I don't think it was wholly Juan's fault. I think both Ganassi drivers are equally at fault here. Obviously, this isn't a video, but the evidence is pretty straightforward.

It's part Juan's fault because he knew he had fresher tires, a faster car, and 8 laps left to make the move and he stuck his nose under Scott and didn't back off when he saw him coming down into the corner. He should have been more patient. He may be a rookie in NASCAR, but he's a veteran driver who should have had the patience to make the move cleanly, especially against a team mate, especially against a teammate he recently won the 24 hours of Daytona with, and especially with team orders explicitly instructing him to be carefuly about doing just what he wound up doing.

It's part Scott's fault because he did cut across the race track. He left the inside open, and Juan naturally took it. His spotter should have told him, or he should have had the common sense to know once you leave the inside open the faster car trying to pass you will be there to take it. He didn't need to cut across or cut off Juan, the next corner was a left-hander that would have had him on the inside regardless, so it was a stupid move. Likewise, he knew Juan had the better car all day and was on fresher tires. He tried to hold the lead when obviously outclassed and paid the price.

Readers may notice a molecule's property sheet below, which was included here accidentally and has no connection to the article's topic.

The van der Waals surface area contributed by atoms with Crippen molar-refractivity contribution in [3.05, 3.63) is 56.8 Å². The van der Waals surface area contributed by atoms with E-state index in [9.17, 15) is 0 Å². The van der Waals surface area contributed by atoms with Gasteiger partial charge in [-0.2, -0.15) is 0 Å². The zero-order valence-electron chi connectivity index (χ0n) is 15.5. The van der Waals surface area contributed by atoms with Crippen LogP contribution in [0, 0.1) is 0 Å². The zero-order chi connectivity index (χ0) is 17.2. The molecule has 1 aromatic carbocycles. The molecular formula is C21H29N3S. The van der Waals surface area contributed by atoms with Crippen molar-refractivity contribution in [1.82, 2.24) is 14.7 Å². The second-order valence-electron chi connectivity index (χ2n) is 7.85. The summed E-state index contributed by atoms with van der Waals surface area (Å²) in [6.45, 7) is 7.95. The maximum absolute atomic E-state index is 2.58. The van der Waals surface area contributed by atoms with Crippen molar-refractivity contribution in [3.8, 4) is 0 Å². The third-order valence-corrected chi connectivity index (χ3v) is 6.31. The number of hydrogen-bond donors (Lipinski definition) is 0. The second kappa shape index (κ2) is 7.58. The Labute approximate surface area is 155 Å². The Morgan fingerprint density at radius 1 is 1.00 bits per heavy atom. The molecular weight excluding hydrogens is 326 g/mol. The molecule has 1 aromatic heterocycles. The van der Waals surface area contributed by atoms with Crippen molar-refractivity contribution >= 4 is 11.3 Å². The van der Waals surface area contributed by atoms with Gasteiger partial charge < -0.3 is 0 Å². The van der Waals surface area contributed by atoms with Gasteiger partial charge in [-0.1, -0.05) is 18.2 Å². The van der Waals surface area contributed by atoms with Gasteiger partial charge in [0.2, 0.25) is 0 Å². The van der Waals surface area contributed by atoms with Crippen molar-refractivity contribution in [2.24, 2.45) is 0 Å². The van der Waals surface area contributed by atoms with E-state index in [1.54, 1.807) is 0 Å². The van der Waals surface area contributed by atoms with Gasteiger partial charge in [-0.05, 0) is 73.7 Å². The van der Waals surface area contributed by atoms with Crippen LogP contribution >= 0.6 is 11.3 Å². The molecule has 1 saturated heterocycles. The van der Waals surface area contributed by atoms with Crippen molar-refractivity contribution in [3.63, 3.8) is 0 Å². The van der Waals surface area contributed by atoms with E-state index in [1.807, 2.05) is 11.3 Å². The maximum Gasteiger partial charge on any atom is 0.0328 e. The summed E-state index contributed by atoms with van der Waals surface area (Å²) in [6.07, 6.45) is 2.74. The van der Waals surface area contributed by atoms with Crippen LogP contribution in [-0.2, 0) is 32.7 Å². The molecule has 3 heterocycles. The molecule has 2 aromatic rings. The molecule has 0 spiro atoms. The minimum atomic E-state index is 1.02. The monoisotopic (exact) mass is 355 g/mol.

Like I said, they're both responsible. Here are the screenshots:

On board with Juan Montoya as he spins his teammate Scott Pruett:

An understandably angry Scott Pruett hits Juan Montoya after the race in Mexico.

Overlooked stories coming out of this incident:
Scott Pruett, with far fewer laps than Juan Montoya, recovered from the spin to finish fifth. That's damn impressive and Juan Pablo better be counting his lucky stars his teammate didn't have time to make it back up to him to repay the favor. Also, Denny Hamlin gave Juan Pablo Montoya an impressive run for his money at the end. Had they been on equal tires, we might be talking about Denny's second consecutive win at Mexico.

Juan Montoya Marches Forward in Mexico